For 5G being a reality for a select few lucky Australians, there’s a hot debate as to whether they should switch now or wait until 5G is completely rolled out across the continent. At the same time, many Australians wonder if the next generation in mobile network technology can fully replace the National Broadband Network or if it’s just a gimmick that’s unlikely to catch on.
What is NBN?
The National Broadband Network (NBN), which just rolled out in Australia in 2011, provided fiber on the premises broadband service and allowed fiber-optic cables to run into homes. Through a new Coalition government in the 2010s, a new drastic change in the Internet’s infrastructure was achieved, leading to less expensive fiber nodes in exchange for copper wires.
Your Internet speed on NBN is determined by how close you live to the node. For example, people who live more than 700 meters away will get an average speed of 27 Mbps, which is down from 75 Mbps on most top-tier plans. Out of the 40% of households on the fiber to the node NBN connection, 25% of them see a dip in their speeds due to their location.
However, due to the roll out of the Default Market Offer it’s easier for consumers to compare Internet providers to ensure they receive the best deals and speeds possible. If you’re experiencing a speed drop, you may be able to get an increase once you switch.
What is 5G?
5G is seen as the next generation in mobile technology. However, many home internet plans, like Telstra and Vodaphone, have rolled out 5 G-enabled modems. Telstra hopes that by Summer 2022, 75% of Australians will have access to 5G in their homes. At the moment, 5G has a fraction of the coverage NBN has, and it’s likely to have issues with wireless interference.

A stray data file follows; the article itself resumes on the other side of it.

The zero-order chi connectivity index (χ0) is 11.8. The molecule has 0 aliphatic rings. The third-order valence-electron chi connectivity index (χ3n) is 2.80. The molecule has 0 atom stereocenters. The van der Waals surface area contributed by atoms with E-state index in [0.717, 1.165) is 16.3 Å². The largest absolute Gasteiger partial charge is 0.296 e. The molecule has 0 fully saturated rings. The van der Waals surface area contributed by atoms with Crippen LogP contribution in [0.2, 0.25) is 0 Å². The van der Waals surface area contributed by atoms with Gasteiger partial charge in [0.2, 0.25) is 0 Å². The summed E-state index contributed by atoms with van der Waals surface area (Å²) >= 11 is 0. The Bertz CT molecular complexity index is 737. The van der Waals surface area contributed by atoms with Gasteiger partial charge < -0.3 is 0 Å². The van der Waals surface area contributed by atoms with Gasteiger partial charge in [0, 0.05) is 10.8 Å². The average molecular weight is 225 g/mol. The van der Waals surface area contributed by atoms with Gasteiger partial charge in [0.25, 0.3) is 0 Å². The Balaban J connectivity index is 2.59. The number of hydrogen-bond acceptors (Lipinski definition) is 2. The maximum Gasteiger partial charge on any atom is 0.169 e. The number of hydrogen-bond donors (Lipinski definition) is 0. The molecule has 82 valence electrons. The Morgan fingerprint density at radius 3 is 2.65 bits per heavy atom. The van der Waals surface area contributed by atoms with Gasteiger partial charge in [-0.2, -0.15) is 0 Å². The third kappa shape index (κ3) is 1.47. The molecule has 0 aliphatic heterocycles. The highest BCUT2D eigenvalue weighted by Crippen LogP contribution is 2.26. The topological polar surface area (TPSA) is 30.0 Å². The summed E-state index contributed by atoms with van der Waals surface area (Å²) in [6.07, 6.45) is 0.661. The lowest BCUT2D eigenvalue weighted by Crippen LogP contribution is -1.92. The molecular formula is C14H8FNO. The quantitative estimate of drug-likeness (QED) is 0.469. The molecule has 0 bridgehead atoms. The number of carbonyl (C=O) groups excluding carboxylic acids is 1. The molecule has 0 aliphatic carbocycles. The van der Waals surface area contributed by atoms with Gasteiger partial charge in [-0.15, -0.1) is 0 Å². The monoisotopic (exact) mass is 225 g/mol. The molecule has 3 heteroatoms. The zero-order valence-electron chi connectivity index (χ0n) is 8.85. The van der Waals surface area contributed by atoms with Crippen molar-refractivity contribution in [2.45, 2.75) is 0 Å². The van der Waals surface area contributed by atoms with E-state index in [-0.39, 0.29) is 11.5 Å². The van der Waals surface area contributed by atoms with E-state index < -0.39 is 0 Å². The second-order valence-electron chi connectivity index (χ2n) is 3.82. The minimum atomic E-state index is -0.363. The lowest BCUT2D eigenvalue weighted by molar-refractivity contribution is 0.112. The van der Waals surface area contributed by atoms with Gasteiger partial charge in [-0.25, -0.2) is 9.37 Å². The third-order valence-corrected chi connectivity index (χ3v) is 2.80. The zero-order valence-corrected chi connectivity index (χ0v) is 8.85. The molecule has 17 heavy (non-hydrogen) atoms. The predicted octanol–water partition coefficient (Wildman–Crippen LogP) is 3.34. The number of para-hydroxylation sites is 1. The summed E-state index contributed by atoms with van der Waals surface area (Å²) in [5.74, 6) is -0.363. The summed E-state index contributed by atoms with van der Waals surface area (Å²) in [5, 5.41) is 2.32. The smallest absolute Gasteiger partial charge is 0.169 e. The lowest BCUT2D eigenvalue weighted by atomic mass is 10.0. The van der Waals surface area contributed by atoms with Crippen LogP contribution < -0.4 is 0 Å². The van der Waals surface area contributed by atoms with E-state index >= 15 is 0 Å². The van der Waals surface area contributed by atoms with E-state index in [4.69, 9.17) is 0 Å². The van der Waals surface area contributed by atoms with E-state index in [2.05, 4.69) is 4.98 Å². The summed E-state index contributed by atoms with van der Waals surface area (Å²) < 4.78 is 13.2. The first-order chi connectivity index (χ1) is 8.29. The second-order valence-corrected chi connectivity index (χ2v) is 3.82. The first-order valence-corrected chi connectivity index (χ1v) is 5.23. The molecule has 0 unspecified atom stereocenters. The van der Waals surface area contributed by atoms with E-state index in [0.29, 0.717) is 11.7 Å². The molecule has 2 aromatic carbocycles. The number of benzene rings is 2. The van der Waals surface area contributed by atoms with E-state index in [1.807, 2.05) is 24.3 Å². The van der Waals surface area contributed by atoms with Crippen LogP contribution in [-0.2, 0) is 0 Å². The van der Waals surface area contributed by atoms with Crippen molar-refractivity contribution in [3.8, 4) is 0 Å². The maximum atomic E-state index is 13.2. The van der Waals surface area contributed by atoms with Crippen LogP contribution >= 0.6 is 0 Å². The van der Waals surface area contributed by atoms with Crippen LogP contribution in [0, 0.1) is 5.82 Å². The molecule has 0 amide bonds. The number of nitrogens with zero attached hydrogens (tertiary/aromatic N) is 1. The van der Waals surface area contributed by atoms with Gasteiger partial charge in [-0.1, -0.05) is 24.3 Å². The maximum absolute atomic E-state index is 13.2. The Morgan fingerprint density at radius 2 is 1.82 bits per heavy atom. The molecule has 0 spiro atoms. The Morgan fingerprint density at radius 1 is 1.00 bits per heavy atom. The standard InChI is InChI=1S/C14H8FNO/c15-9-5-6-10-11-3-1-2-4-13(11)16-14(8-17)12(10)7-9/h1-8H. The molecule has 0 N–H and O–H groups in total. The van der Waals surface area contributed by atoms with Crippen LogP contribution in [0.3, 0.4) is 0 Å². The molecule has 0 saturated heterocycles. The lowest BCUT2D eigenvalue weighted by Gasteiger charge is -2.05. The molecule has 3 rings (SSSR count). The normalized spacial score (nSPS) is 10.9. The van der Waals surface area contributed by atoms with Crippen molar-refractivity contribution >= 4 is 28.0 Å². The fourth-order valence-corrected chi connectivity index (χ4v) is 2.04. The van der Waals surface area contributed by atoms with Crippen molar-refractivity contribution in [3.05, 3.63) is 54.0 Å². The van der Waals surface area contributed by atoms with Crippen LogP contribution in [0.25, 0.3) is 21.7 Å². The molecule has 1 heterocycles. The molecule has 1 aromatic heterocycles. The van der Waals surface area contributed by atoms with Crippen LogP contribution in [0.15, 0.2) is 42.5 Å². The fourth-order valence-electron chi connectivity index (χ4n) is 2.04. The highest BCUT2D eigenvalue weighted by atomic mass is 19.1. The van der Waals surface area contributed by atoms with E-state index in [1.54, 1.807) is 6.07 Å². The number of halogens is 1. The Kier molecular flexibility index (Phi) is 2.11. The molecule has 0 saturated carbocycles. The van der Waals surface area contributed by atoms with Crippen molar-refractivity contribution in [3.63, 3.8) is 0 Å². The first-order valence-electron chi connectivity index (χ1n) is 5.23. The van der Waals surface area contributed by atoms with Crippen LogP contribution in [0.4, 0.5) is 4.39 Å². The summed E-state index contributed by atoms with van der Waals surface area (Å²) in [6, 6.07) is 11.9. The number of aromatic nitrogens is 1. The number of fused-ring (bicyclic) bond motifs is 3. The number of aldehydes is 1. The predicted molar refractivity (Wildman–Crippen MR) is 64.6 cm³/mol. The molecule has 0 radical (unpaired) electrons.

Pros and Cons of NBN
NBN is currently the most reliable Internet service available to Australians. It’s consistent, and data plans that are currently available don’t have data caps or differentiating upload or download spikes.
You’ll never see NBN costing you nothing one month and an arm and a leg the next. Plus, with NBN, you get a static IP address most of the time, leading to a secure connection. For businesses, that means you’ll know where your data is being transmitted.
Before the quality of service is higher, you’ll know that theory’s reliability within the connection. However, one of the biggest issues surrounding NBN is a drop in speed out of a specific service area. While yes, your speed will be consistent, you won’t have the option to increase your speed if you’re out of the service area. This means you need to move to get better service.
Pros and Cons of 5G
5G is currently in its infancy. At the moment, 5G loses out on many areas, although it can be quicker than NBN if you’re close to a satellite that offers it. It also gives you the flexibility to use it anywhere. However, since 5G is a wireless connection, you’ll notice a dip in speeds the more people jump on. With added service areas, this won’t be the case.
Unfortunately, the cost of data in Australia will likely turn people off from using it in the first place. In America, an unlimited 4G connection will be $70 a month, but in Australia, you could be paying thousands of dollars for the same service. Australia just doesn’t have the current infrastructure to support the exchange of massive amounts of data on a data network.
If you have a modem with 5G connectivity that’s connected to your computer via an ethernet cable, you are guaranteed to have faster speeds. At the same time, you’ll have more flexibility with where you do business. However, using a 4G network is currently better.
National Broadband Network (NBN) vs. 5G: What’s Better?
For now, NBN is better in most instances. However, in a couple of years, 5G will undoubtedly win out when it increases the number of service areas offered and lowers the price of date plans. Keep your NBN, but watch for 5Gs eventual rise to the top.